New coffee machines, higher cholesterol levels?

WUR coffee contains cafestol, which may increase cholesterol levels. What’s that about?
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Text Rianne Lindhout

Coffee is healthy. Percolated coffee without sugar is part of the food pyramid. The dietary centre recommends five 125 ml cups for those who use few or no other sources of caffeine. The website adds that: ‘the better the coffee is filtered, the healthier because filtering reduces the amount of cafestol. Coffee percolated through a paper filter has the lowest cafestol levels.’

Paper filters, however, are no longer popular. Most Dutch consumers drink their coffee filtered through a metal filter such as the ones used in Nespresso machines. This method is also what WUR’s coffee machines use, including the new machines that are to be placed, which use the espresso method. Facilities and Services contract manager Marcha Sperna Weiland quotes coffee supplier Maas saying: ‘The coffee from the machines contains cafestol, as do almost all coffee types on offer these days. (…) a balanced diet is important, and everyone should make their own choices.’

The dietary centre (Voedingscentrum, in Dutch) says that coffee made through this method contains a ‘moderate’ amount of cafestol, the substance that elevates your cholesterol levels. Drinking more than two or three cups of this coffee will affect your cholesterol levels by a measurable amount.

Nocturnal meatball

A measurable amount? Mark Boekschoten knows all about it. He manages the Health Research Unit and is responsible for the Human Nutrition and Health Department’s laboratories at WUR. Around 2005, however, he studied cafestol. ‘If you ingest 10mg of cafestol daily, your cholesterol levels will rise by 0.13 mmol per litre.’ A 0.13 increase of a level that ought to be under 5 (in Dutch) in healthy individuals but which is higher in many.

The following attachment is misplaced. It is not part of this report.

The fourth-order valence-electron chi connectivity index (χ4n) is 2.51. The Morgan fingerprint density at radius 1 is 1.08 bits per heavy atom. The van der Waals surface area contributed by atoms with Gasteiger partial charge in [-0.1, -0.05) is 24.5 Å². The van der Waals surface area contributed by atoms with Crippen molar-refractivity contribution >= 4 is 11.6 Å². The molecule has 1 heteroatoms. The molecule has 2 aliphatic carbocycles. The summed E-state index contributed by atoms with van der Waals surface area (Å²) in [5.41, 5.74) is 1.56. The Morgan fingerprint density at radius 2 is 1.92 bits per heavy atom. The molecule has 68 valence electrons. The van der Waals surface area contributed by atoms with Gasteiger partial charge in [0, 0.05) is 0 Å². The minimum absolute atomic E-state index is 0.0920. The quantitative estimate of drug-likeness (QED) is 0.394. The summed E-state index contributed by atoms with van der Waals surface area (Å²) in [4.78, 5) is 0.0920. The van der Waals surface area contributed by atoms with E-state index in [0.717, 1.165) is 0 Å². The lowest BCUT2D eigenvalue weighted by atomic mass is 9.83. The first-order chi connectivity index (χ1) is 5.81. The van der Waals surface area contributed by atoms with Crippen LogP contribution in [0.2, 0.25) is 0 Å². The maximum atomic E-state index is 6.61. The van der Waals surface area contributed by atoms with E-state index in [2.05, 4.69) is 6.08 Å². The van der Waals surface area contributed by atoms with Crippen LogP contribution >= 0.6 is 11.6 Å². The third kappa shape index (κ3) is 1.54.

So, should we worry about cafestol? ‘It is one of the factors that influence your cholesterol levels’, says Boekschoten. You could stop using real butter, skip your nocturnal meatballs or consider what coffee, and how much of it, you drink.

Percolating time

The dietary centre and the consumers’ association (Consumentenbond, in Dutch), however suggest that the type of coffee you drink determines how much cafestol you ingest. Boekschoten is of a different mind. ‘The Consumentenbond uses a table based on a relatively limited study. In addition to the type of filter, the percolating time also influences the amount of fat and cafestol your coffee contains. So, we don’t know precisely how much cafestol a WUR coffee contains. The producer can measure the fat (and thus cafestol) content using a simple test and adjust the machine’s settings to lower it if desired. For example, by lowering the percolation time, although that will affect the flavour.’


Would a sticker on the machines providing information about the cafestol content be a good idea? Boekschoten is doubtful. ‘One more cup, or one less, will not make a difference at an individual level. At the population level, with millions of coffee consumers, yes. In Finland, where coffee was traditionally boiled and thus contained a lot of cafestol, the population’s average cholesterol levels dropped significantly when they switched to filtered coffee.’

Contract manager Sperna Weiland is eager to discuss measuring cafestol levels with supplier Maas and Mark Boekschoten. ‘The contract stipulates regular evaluations of the customers’ experiences.’ To be continued!

Oat melk

All of the new machines will offer consumers a choice of dairy milk and oat milk. Is oat milk a healthy, sustainable and tasty alternative? Rianne Lindhout investigated in Resource last month. Read all about her findings here.

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